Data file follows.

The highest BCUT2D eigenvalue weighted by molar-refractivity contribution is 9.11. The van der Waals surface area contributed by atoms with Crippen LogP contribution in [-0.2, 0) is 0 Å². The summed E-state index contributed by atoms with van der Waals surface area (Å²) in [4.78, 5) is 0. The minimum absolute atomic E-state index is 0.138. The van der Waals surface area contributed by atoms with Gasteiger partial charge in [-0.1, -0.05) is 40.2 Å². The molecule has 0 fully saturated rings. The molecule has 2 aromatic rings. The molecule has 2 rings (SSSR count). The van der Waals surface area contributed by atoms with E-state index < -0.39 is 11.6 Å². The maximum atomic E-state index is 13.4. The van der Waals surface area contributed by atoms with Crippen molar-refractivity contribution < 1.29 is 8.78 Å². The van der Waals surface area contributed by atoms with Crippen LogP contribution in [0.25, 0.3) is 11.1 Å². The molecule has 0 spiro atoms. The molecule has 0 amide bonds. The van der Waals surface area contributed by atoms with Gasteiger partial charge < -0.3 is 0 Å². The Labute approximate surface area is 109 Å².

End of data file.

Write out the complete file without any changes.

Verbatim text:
The highest BCUT2D eigenvalue weighted by molar-refractivity contribution is 9.11. The van der Waals surface area contributed by atoms with Crippen LogP contribution in [-0.2, 0) is 0 Å². The summed E-state index contributed by atoms with van der Waals surface area (Å²) in [4.78, 5) is 0. The minimum absolute atomic E-state index is 0.138. The van der Waals surface area contributed by atoms with Gasteiger partial charge in [-0.1, -0.05) is 40.2 Å². The molecule has 0 fully saturated rings. The molecule has 2 aromatic rings. The molecule has 2 rings (SSSR count). The van der Waals surface area contributed by atoms with E-state index < -0.39 is 11.6 Å². The maximum atomic E-state index is 13.4. The van der Waals surface area contributed by atoms with Crippen molar-refractivity contribution < 1.29 is 8.78 Å². The van der Waals surface area contributed by atoms with Crippen LogP contribution in [0.25, 0.3) is 11.1 Å². The molecule has 0 spiro atoms. The molecule has 0 amide bonds. The van der Waals surface area contributed by atoms with Gasteiger partial charge < -0.3 is 0 Å². The Labute approximate surface area is 109 Å².